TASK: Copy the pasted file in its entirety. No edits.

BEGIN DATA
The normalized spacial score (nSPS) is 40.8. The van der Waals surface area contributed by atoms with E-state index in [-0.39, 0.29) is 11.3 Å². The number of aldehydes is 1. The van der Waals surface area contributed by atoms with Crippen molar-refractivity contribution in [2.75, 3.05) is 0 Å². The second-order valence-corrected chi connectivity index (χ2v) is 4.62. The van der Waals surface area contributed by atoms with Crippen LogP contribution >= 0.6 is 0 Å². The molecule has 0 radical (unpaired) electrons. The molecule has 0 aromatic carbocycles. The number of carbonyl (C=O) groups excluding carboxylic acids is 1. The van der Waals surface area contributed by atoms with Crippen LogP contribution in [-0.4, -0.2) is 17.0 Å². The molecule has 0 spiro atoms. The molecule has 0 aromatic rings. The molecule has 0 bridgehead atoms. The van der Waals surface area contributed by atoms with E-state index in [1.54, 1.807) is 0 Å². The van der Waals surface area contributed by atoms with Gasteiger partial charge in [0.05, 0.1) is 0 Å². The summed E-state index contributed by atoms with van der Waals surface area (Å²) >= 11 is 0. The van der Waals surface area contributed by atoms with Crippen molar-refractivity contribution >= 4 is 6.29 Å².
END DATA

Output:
The normalized spacial score (nSPS) is 40.8. The van der Waals surface area contributed by atoms with E-state index in [-0.39, 0.29) is 11.3 Å². The number of aldehydes is 1. The van der Waals surface area contributed by atoms with Crippen molar-refractivity contribution in [2.75, 3.05) is 0 Å². The second-order valence-corrected chi connectivity index (χ2v) is 4.62. The van der Waals surface area contributed by atoms with Crippen LogP contribution >= 0.6 is 0 Å². The molecule has 0 radical (unpaired) electrons. The molecule has 0 aromatic carbocycles. The number of carbonyl (C=O) groups excluding carboxylic acids is 1. The van der Waals surface area contributed by atoms with Crippen LogP contribution in [-0.4, -0.2) is 17.0 Å². The molecule has 0 spiro atoms. The molecule has 0 aromatic rings. The molecule has 0 bridgehead atoms. The van der Waals surface area contributed by atoms with E-state index in [1.54, 1.807) is 0 Å². The van der Waals surface area contributed by atoms with Gasteiger partial charge in [0.05, 0.1) is 0 Å². The summed E-state index contributed by atoms with van der Waals surface area (Å²) >= 11 is 0. The van der Waals surface area contributed by atoms with Crippen molar-refractivity contribution >= 4 is 6.29 Å².